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BlaBlaCar says Spain is its third biggest market worldwide, defends its legality

Written by Jaime Novoa

As BlaBlaCar prepares itself to face a lawsuit from traditional transportation services in Spain, the company defents its legality and higlights its growth in the country.

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Rumours about a possible lawsuit against BlaBlaCar in Spain coincided with the fifth birthday of its Spanish subsidiary. The company organized at event at its headquarters in Madrid -which we didn’t attend- and shared some numbers about its performance in the country since its launch in 2010.

The company currently has 10 million users in the 14 markets it operates in, and it claims that Spain is its third biggest, following France and Germany.

BlaBlaCar didn’t specify how many of those 10 million users are in Spain, but it did say that over the past few years its user base in the country has “doubled or tripled” every year.

Some other interesting numbers:

  • 58% male users, 42% female.
  • 50% of its users are 29 or younger.
  • Most trips are over 300 kms long, which reinforces the idea that BlaBlaCar is mostly used for long distance travel.

The company also used the occasion to defend its legality in the wake of a possible lawsuit from Fenebús and Asintra, the two biggest employers’ association for bus transportation services in Spain.

BlaBlaCar claimed, once again, that its users utilize the platform without making a profit and that they “only share expenses”. “As the government said in June, sharing expenses doesn’t count as a monetary compensation due to the use of other’s people cars”, the company said.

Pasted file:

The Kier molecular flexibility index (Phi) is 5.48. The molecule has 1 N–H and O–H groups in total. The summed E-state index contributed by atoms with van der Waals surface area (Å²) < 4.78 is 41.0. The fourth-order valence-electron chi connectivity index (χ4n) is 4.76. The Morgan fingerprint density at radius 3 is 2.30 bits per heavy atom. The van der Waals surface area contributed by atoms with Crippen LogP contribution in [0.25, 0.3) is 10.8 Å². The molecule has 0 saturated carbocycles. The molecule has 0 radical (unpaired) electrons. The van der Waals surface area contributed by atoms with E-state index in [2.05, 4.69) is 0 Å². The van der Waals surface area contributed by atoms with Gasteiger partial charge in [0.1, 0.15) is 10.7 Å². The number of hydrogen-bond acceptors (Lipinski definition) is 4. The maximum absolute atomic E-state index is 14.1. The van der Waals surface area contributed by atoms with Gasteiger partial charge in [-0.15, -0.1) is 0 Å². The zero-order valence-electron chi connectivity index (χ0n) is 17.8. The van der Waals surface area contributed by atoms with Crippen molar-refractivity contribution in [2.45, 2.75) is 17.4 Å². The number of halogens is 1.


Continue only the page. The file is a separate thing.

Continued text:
In its fight against Uber, the Spanish government said last summer that all transportation services without a license and monetary compensation would be banned. While many at the beginning thought that the government was also referring to BlaBlaCar, it quickly denied it.

Fenebús and Asintra might argue that although BlaBlaCar’s users are not making any money using the service, the company itself is, as it charges a 5 to 15 per cent commission per passenger that books a trip. If the lawsuit is based on that fact, it will be up to the judge to decide if it’s valid or not.

For now, it seems that BlaBlaCar’s position in Spain is safe.

About the author

Jaime Novoa

Jaime Novoa is the Founder of Novobrief.

He is a technology writer turned investor at Madrid's K Fund. He was also a data analyst at Tech.eu.